Creative articles about quilting

Month 9: Block 9 of the Crazy Crystals Mystery Project 2018

Holidays are over, schools have started again and we are are back to work. September 1st is always the start of a new ‘year’, full of quilting and sewing, everybode being refreshed after a long and hot summer, preparing for Halloween and Christmas to make lots of wonderful projects.  Block 9 of this Crazy Crystals Mystery Project 2018 can be made, with an extra fun technique.

For the ninth block you can download three pages again:
Block 9 – left part
Block 9– right part
Block 9 – Crystal

Print the paper patterns, block no. 9 consists of two pages again, just like the previous blocks – a left and right part.

Make one large block, by taping them together (use the dotted line)

Use Vlieseline L11 – 32x45cm – place this on top of the paper pattern. Just draw all lines of the Crazy Patchwork (the rectangle is for reference only), all to the edges. Make a sandwich from off-white fabric, 100% bamboo batting and the Vlieseline L11 with the patchwork pattern. Pin them in place.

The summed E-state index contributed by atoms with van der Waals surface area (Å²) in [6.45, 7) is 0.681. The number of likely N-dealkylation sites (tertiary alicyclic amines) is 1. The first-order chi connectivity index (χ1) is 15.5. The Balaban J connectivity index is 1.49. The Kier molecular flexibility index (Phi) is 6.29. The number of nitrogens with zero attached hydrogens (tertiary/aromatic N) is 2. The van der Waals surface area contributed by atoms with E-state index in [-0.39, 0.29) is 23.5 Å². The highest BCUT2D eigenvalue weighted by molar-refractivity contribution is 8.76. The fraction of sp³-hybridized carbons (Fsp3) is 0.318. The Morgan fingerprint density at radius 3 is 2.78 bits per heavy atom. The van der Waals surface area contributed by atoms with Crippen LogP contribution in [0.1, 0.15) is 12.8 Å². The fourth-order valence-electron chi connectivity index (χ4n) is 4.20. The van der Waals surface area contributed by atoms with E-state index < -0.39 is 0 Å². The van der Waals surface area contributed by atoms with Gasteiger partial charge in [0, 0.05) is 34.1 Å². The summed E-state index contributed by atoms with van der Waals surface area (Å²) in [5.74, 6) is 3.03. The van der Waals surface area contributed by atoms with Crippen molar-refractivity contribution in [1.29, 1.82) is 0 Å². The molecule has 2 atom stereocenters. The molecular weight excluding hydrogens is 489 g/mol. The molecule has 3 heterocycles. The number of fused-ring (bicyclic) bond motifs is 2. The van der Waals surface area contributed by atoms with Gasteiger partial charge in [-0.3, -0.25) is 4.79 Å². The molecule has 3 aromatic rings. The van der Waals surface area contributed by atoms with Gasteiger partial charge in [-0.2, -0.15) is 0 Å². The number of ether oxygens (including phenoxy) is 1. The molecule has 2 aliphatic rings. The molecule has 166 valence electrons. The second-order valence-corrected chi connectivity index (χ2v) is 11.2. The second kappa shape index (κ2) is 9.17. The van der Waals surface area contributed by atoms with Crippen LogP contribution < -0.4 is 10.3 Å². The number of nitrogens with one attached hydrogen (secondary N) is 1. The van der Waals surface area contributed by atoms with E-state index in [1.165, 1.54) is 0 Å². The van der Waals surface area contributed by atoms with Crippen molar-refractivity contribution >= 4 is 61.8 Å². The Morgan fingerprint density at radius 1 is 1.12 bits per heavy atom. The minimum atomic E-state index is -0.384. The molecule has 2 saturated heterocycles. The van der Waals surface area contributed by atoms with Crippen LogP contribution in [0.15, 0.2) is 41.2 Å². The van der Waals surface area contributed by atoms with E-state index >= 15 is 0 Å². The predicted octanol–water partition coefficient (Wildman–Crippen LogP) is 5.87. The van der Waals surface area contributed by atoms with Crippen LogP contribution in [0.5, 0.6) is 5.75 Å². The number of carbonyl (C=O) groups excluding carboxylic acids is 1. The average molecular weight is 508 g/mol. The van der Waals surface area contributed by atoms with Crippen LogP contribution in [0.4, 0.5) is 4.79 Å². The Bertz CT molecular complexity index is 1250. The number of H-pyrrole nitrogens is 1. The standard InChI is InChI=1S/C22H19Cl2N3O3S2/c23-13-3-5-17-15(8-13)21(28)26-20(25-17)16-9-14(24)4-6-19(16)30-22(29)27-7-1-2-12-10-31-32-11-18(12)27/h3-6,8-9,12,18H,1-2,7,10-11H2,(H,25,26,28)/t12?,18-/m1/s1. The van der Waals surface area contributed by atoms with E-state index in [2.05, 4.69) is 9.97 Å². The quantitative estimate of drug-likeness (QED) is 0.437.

Tape the pattern of the Crystal for Block 9 to a window, or a light box,

tape the black batik quilt fabric (20 x 30 cm) on top of that. Make sure there is enough fabric around the shape of the Crystal to have a seam allowance of at least 1 cm in all directions (that is why I have tilted my black fabric). Draw all lines with white watersoluble pen (or blue if you use a lighter color of solid fabric for the center). BE SURE to draw thin lines: they have to be removed with water afterwards.

Cut the paper pattern with the Crystal to make a template, be sure to leave a 1 cm seam allowance outside the solid lines. Place the pattern on top of the black batik with the crystal drawn, and cut the black fabric the same size as the paper template. Place the black batik with the Crystal on the right spot, on the ‘center’ of your sandwich, pin in place with Flower Pins. Be sure to draw the solid lines with water soluble pen, to indicate the actual size of the section, inside the seam allowances.

I have filled the Crystal with many different decorative stitches, all with metallic thread, and worked back over the base lines again with a straight stitch (because some of my stitches didn’t fill that line up).

And after that, fabrics are added to cover the sections, up to section 8 and 9: I will do something different with them. Sewn fabrics for sections 1 to 7, covered them with decorative stitches and effects.

I have made multiple rows (normal and mirror images) of stitches next to each other at some point: looks like one very wide stitch row, all together.